I have to say, this script has quite a few moments. One of my favorite moments is when Willy is comparing bad theater. I forget the particulars, but he said something like “You can put a bad book down and forget about it, but a bad theater performance is like a dental visit. You’re forced to sit in your chair and endure the agonizing pain.” I really enjoyed that bit and even compare that to film… although, most cinemas will grant a refund or exchange within the first thirty minutes of a movie that you disagree with. Still, fun comparison.

I even enjoy the little details that the movie implements. Like in many scenes, Gabrielle is seen eating an apple. I don’t know why, but little details like that tickle me. I like seeing snacks that characters dine on, whether they’re apples, carrots, or processed potato chips, it all makes them feel more real. And you gotta love the impact that Colette’s character, Claudine, had on the general public. Not just the outfits, but how some women took the character too far. I distinctly remember Colette referencing a “Claudine murderess” who murdered her husband, which was a point of comedy when it’s at the height of her hatred for Willy.

I won’t lie, I have my complaints. Please don’t hate me.

I absolutely hate characters in film that are artists that can’t take criticism. I mean, seriously. Art comes in all forms. Writing, painting, sculpting, plays, motion picture, you don’t get into a career like this without facing a fair share of haters. So what’s with characters like this that can’t take the negativity their way? Any up and coming artist would take the criticism and balance. What’s negative and what’s positive. If the majority is positive, bathe in it and accept that you’re mostly liked. But if it’s the opposite, take the legitimate constructive criticism and learn from it. Don’t get too wrapped up in your own brain that you’re somehow the perfect mind to enlighten the world on your vision. No mind ever will be, so accept that your own vision and beliefs have a few flaws and accept that your critics may have a point and, as I said, learn from it.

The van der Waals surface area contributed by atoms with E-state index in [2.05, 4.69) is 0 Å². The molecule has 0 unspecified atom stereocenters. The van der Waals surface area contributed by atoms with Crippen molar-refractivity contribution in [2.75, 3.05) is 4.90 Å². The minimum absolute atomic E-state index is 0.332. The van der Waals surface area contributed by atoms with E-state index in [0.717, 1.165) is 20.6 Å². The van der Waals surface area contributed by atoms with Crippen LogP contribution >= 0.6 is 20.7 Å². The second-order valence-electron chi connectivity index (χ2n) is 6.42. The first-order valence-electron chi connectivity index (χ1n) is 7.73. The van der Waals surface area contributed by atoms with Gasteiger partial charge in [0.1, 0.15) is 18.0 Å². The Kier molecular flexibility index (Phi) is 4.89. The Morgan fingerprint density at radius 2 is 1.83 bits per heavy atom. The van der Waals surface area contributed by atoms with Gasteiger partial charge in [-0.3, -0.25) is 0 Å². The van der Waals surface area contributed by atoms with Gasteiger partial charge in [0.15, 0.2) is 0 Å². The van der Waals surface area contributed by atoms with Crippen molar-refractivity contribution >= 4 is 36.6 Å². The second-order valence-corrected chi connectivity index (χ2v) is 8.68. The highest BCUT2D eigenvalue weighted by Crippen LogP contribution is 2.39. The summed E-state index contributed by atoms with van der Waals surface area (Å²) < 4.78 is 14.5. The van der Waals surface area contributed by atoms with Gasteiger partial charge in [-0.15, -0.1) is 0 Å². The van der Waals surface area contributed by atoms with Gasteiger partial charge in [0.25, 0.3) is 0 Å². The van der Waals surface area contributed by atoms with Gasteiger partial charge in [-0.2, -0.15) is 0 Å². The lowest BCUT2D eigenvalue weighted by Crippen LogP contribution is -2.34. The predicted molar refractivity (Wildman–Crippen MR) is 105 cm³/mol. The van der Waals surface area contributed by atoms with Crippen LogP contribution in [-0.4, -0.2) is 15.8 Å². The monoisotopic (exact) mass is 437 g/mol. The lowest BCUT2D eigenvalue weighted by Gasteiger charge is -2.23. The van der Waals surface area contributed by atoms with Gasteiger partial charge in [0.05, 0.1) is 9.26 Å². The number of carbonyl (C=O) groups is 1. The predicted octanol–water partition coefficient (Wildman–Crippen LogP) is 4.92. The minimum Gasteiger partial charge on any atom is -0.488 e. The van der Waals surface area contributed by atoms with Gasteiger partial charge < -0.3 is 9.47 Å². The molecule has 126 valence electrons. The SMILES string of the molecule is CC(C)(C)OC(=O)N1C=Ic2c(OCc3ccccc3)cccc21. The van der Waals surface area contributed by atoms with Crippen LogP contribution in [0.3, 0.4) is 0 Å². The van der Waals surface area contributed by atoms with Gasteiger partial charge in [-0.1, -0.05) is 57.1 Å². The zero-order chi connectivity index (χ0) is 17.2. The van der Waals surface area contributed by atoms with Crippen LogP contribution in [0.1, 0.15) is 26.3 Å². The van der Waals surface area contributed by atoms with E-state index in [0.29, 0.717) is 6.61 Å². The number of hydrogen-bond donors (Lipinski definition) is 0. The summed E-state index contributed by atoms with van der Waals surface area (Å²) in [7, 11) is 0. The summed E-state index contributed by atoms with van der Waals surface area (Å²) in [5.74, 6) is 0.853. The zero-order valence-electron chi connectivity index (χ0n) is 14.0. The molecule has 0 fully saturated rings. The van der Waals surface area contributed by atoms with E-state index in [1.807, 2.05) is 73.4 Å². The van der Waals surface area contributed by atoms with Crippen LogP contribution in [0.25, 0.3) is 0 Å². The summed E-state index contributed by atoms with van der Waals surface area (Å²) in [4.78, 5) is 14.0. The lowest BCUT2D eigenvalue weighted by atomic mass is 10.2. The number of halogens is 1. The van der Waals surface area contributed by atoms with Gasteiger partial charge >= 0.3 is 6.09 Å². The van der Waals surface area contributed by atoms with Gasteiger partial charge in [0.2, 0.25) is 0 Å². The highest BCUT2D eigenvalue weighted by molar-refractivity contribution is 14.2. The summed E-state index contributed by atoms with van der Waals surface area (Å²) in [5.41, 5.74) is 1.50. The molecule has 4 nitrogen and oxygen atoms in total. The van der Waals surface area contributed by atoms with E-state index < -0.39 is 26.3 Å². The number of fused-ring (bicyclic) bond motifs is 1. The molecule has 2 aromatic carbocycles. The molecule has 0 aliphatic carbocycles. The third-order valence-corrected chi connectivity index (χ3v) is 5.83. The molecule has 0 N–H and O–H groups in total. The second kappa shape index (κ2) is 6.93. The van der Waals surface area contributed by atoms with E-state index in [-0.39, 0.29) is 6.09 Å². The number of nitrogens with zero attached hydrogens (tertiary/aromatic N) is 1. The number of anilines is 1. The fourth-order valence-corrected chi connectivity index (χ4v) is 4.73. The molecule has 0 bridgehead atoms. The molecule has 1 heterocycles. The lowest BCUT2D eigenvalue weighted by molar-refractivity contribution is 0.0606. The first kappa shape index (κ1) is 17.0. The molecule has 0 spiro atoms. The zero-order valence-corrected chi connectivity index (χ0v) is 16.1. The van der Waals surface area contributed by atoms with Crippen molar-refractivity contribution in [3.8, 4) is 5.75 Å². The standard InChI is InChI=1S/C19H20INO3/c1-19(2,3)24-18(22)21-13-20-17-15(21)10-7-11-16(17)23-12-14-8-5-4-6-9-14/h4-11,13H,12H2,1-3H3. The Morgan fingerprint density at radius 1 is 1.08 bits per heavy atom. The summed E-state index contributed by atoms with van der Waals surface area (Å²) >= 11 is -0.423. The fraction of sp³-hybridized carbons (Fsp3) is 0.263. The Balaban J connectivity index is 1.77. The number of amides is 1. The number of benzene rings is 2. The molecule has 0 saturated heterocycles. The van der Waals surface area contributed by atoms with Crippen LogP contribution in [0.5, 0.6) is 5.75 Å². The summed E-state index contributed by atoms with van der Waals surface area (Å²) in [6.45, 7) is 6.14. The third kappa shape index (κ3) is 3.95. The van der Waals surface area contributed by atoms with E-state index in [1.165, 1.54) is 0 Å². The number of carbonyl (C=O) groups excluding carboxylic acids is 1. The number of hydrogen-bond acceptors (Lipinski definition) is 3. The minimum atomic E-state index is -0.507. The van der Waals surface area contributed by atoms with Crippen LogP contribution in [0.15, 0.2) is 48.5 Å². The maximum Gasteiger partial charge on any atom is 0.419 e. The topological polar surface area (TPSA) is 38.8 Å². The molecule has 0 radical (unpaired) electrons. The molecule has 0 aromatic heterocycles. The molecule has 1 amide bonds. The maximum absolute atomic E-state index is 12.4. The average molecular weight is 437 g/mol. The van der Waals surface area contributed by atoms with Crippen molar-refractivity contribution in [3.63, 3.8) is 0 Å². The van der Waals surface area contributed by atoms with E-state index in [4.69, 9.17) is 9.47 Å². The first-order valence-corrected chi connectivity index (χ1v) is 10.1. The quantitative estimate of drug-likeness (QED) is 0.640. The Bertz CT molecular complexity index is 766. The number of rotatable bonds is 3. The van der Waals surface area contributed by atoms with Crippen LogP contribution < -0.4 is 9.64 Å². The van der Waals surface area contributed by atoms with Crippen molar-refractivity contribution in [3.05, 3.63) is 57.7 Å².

Oh, and if you’ve seen the trailer, you’ve likely seen that moment where Gabrielle is locked in that room by Willy and forced to write. What the trailer doesn’t tell you is that she’s locked in that room for four hours. Okay, in any other circumstance, the marriage would be over faster than the Roadrunner evading a trap set by Wile E. Coyote. But the fact that this moment is barely referenced ever again is absolutely baffling. Yes, yes, time period and everything, but there has to be a damned line that women drew. Certainly divorce wasn’t completely alien back then.

Overall, Knightley was absolutely correct. Colette would be just as extraordinary today as she was back then. Considering how shafted women can get in this modern world, a story like this would be celebrated. I got my fair share of kicks from this and that’s probably the best way to describe this movie: it’s a kick. I can’t say it’s without its flaws, but I’m going to say that it’s worth a viewing. Maybe not exactly a must-see, but I think it’s you’re doing yourself a disservice by not seeing it.

My honest rating for COLETTE: 4/5

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7 Replies to “COLETTE review”